Testers begin to test as soon as possible. On the beginning of the sprint testers have nothing to do, so they sit together with the developers (like pair programmers do). While it seams to be wasted time for testers, in fact I experienced this produces outcome very quickly. Normaly the testers get first test results after half a day.
Comming to the end of the sprint, now developers have nothing to do. So they help the testers. Here I have experienced huge improvements in test automation and error handling.
This is how I understand the Scrum Team which defines developers and testers as an entity.
Mon, Jun 17, 2013, 22:14 by Nick Godbey
Please take another look at this issue. SCRUM is supposed to manage a product backlog. Most real products have more than one version in production. If we are going to manage small features to different versions of the software in production that we need to have stories for different versions of the software in the same sprint.
This is a reality, I know you don't see this a proper SCRUM but it is what must be done and I think its important to have a tool that supports it.
Tue, Jun 18, 2013, 11:10 by artjom (PO,T)
Let me ask you for some details about your use case. As a developer, you want to be able to work on Stories which affect older releases, beause they are still supported?
I am trying to understand what kind of work flow makes sense for Stories here. Would it be correctly modelled, if Stories were pulled to th current Sprint, but their assosiation with the current release could be changed to another release?
Tue, Jun 18, 2013, 16:23 by Nick Godbey
Yes, that is one case. Marketing does come back ask for a intermediate release for few specific stories completed in past few sprints.
2nd scenario is, for top few stories in the product backlog, we do want to plan certain release(s).
We need to manage releases, sprints, stories and bugs. A new feature that must be added to an old version (in some cases the new feature will not be compatible with the code of a new version, so different story and code) must be tracked and managed. The options are:
1. sprint: must pull all stories into a release
2. story: Can't pull the story into a release
3. issue: If we create an issue then it must be tacked as an issue and its not part of the sprint, so it does not receive the benefits of SCRUM management.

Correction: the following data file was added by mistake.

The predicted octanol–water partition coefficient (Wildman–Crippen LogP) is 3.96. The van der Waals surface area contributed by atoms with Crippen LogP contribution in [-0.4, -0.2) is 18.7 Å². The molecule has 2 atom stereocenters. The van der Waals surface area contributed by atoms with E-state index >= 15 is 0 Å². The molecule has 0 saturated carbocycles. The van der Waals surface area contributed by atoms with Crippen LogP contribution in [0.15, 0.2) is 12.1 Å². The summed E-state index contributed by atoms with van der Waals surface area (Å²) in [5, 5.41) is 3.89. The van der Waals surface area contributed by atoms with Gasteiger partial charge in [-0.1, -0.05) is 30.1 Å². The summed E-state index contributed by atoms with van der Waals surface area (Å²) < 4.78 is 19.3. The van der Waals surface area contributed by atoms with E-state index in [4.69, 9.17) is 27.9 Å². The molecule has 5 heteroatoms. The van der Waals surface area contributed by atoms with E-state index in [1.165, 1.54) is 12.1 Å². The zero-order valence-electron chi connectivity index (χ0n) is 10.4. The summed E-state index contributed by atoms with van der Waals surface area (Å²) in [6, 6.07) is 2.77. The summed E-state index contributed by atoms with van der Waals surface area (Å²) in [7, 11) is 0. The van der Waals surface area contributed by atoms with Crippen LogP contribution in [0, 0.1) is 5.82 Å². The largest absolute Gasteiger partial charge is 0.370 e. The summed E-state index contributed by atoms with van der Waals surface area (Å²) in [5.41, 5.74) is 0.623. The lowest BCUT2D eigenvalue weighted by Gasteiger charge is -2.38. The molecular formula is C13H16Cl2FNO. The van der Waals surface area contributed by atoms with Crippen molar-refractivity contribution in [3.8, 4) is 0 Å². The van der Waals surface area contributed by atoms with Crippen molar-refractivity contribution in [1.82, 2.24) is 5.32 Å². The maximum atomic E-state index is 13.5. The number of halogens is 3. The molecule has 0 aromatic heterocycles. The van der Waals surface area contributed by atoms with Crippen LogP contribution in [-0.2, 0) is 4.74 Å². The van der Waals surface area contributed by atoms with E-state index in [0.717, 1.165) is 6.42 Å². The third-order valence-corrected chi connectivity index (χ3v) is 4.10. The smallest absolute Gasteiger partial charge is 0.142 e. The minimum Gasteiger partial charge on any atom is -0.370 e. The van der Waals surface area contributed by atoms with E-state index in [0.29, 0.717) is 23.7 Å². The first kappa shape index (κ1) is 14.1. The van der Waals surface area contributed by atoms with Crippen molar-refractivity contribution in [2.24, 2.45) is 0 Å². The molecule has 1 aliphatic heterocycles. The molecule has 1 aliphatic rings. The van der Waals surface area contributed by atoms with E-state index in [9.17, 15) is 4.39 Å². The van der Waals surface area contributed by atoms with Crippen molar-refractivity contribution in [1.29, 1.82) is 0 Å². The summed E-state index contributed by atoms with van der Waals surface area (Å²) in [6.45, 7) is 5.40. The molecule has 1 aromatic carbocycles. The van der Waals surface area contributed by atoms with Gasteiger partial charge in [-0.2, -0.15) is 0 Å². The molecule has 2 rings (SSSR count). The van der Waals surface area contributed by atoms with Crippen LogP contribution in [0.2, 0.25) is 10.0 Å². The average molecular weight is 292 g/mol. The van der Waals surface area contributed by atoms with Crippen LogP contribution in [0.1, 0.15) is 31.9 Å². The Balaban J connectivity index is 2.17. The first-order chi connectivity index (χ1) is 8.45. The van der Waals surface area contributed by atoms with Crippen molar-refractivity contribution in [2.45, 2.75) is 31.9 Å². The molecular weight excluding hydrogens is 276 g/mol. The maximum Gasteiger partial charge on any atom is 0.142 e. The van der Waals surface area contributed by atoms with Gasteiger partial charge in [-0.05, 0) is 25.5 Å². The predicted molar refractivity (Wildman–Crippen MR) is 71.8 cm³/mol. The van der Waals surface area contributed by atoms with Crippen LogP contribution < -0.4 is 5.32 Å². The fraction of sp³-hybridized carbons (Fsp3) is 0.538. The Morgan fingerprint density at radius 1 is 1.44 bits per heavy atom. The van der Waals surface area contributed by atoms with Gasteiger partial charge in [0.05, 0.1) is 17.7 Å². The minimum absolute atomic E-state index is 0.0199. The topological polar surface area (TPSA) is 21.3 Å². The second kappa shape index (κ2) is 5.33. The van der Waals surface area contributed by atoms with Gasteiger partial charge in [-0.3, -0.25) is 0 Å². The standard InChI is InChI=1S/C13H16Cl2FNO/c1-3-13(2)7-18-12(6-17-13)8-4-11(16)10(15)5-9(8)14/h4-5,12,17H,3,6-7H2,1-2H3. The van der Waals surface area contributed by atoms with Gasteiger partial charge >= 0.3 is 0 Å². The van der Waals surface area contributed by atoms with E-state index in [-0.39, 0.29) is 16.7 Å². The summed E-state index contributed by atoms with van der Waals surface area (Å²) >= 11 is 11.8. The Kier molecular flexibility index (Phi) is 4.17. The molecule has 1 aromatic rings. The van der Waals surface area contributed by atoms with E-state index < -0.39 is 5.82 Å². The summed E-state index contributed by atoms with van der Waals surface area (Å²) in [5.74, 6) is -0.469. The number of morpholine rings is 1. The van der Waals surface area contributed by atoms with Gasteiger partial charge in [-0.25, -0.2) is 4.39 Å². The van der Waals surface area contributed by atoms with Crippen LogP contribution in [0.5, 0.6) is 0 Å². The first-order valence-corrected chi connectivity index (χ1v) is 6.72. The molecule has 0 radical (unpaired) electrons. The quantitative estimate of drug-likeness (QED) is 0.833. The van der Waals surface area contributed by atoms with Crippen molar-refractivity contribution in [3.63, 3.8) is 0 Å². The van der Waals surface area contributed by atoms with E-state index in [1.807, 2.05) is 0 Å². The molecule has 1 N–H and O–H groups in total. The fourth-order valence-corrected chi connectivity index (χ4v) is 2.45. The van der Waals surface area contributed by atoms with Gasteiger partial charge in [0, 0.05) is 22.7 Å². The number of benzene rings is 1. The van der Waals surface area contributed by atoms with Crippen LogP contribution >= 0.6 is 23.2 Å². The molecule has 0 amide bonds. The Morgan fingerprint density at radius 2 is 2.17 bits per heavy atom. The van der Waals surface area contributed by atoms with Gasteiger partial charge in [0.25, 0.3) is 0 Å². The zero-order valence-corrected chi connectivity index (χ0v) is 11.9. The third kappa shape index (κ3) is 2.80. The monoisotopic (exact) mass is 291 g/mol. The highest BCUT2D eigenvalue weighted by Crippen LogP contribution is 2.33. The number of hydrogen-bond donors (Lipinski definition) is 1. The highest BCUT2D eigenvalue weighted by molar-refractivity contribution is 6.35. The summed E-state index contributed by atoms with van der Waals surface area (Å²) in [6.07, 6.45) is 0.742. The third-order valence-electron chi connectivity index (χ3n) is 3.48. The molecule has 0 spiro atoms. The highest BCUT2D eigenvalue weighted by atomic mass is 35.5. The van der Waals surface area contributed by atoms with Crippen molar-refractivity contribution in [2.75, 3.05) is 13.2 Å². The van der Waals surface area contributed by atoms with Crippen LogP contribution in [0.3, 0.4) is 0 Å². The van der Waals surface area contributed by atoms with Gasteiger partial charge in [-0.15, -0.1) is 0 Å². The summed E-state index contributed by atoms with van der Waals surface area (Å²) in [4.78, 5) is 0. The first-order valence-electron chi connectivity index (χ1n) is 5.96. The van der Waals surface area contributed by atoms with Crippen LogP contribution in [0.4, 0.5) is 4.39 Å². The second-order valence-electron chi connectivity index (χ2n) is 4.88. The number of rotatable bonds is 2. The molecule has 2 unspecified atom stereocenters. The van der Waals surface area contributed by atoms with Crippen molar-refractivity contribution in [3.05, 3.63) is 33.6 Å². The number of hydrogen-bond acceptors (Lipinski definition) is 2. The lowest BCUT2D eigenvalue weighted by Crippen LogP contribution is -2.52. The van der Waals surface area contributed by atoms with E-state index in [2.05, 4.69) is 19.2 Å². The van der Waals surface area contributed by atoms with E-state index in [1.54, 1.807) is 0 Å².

Also, sometimes a completed sprint that has say 5 stories that we want to pull into a release must be changed because marketing decided not to include one of the features in the sprint, so we need remove it from the sprint. If we could cherry pick the stories it would be cleaner.
Tue, Apr 29, 2014, 00:03 by Nick Godbey
I just want to see if we can get the priority of this moved up and to clarify the purpose of this idea.
What we really need is to plan releases. Product marketing wants to know which release we will a specific feature. If we could plan a story much the way we can plan a issue then this would allow us to produce a PDF from the release that shows the features planned.
Today I have to manual produce a word document that list the important features that each release is planned to have. I really like the way Kunagi predicts the sprint when a story will be completed. but it is not captured anywhere. We have planned releases, so maybe Kunagi could dynamically produce a PDF report that shows which stories will be in the release if we know when the release will be (which we do).
Tue, Apr 29, 2014, 09:02 by Witek (SM,T)
@Nick: Thank you for posting background information for your feature request.
It seams to me, your comment kind of changes the initial idea. Instead of putting stories manually into a release, now you would like Kunagi to automaticaly put stories into releases based on the release date, using the same prediction algorithm the product backlog does? Did I understand you correctly?
Tue, Apr 29, 2014, 19:02 by Nick Godbey
Pulling stories into a release is for actual release. The automatically putting stories for a release is for planning purposes only and as such should go in the planned label much the same way issues are done and maybe should be its own Kunagi Story.